Forty patients were enrolled in each group. Median admission ICH Score, ICH volume, and GCS were similar. TTM was initiated with a median of 3 days after ICH onset and for a median duration of 7 days. Mean daily T max was significantly higher in the control group over the first 12 days (38.1 vs. 38.7 °C, p ≤ 0.001). The TTM group had more days of IV sedation (median 8 vs. 1, p < 0.001) and mechanical ventilation (18 vs. 9, p = 0.003), and more frequently underwent tracheostomy (55 vs. 23 %, p = 0.005). Mean NICU length of stay was longer for TTM patients (15 vs. 11 days, p = 0.007). There was no difference in discharge outcomes between the two groups (overall mortality 33 %, moderate or severe disability 67 %).
Therapeutic normothermia is associated with increased duration of sedation, mechanical ventilation, and NICU stay, but is not clearly associated with improved discharge outcome.
Neurocritical Care 01/2014; 21(2). DOI:10.1007/s12028-013-9948-5 · 2.44 Impact Factor
[Show abstract][Hide abstract] ABSTRACT: Cerebral microbleeds (CMBs) are commonly found after stroke, but have not been previously studied in patients with subarachnoid hemorrhage (SAH).
To study the prevalence, radiographic patterns, predictors, and impact on outcome of CMBs in patients with SAH.
We analyzed retrospectively 39 consecutive patients who underwent T2-weighted gradient-echo imaging within seven days after onset of spontaneous SAH. We report frequency and location of CMBs and show their association with demographics, vascular risk factors, the Hunt-Hess grade, the modified Fisher Scale, the Acute Physiologic and Chronic Health Evaluation II, MRI findings including diffusion-weighted imaging lesions (DWILs), and laboratory data, as well as data on rebleeding, global cerebral edema, delayed cerebral ischemia, seizures, the Telephone Interview for Cognitive Status, and the modified Rankin Scale.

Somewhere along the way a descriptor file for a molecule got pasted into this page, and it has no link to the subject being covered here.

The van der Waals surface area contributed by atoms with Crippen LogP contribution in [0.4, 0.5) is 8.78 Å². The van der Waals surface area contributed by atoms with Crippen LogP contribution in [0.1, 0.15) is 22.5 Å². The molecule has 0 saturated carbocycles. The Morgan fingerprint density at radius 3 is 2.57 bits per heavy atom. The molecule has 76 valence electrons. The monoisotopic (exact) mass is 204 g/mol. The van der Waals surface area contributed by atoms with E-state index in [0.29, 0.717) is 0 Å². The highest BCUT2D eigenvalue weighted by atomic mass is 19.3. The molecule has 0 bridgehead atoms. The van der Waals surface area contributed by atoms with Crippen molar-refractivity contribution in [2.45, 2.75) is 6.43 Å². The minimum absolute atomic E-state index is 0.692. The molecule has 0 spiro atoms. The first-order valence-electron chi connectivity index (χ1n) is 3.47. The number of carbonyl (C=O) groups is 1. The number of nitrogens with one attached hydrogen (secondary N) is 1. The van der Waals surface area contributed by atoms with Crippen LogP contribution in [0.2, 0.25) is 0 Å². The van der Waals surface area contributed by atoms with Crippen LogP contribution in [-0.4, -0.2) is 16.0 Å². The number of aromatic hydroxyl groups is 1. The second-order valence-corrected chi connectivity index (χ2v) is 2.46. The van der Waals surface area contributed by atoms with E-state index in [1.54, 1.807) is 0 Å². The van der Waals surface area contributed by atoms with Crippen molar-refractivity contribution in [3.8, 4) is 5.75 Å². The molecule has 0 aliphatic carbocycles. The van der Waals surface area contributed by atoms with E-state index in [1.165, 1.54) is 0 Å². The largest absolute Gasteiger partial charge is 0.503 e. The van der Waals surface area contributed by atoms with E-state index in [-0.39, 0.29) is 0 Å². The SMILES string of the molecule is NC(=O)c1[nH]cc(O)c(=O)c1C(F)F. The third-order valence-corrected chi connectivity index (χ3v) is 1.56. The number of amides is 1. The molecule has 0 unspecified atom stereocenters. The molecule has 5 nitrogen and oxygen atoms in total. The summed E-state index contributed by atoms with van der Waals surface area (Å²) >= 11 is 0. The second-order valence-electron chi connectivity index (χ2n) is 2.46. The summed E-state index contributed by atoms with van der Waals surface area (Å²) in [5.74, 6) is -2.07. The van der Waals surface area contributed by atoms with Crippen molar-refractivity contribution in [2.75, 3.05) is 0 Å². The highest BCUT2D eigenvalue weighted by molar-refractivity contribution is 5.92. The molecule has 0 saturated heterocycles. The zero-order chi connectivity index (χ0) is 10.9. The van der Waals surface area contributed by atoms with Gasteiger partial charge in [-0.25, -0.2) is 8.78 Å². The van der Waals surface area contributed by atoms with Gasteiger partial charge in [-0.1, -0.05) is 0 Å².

Eighteen (46%) patients had CMBs. Of these patients, nine had multiple CMBs, and overall a total of 50 CMBs were identified. The most common locations of CMBs were lobar (n=23), followed by deep (n=15) and infratentorial (n=12). After adjustment for age and history of hypertension, CMBs were related to the presence of DWILs (OR, 5.24; 95% CI, 1.14 to 24.00; p = 0.033). Three months after SAH, patients with CMBs had non-significantly higher modified Rankin Scale scores (OR, 2.50; 95% CI, 0.67 to 9.39; p = 0.175).
This study suggests that CMBs are commonly observed and associated with DWILs in patients with SAH. Our findings may represent a new mechanism of tissue injury in SAH. Further studies are needed to investigate CMBs' clinical implications.
[Show abstract][Hide abstract] ABSTRACT: The brain is dependent on glucose to meet its energy demands. We sought to evaluate the potential importance of impaired glucose transport by assessing the relationship between brain/serum glucose ratios, cerebral metabolic distress, and mortality after severe brain injury.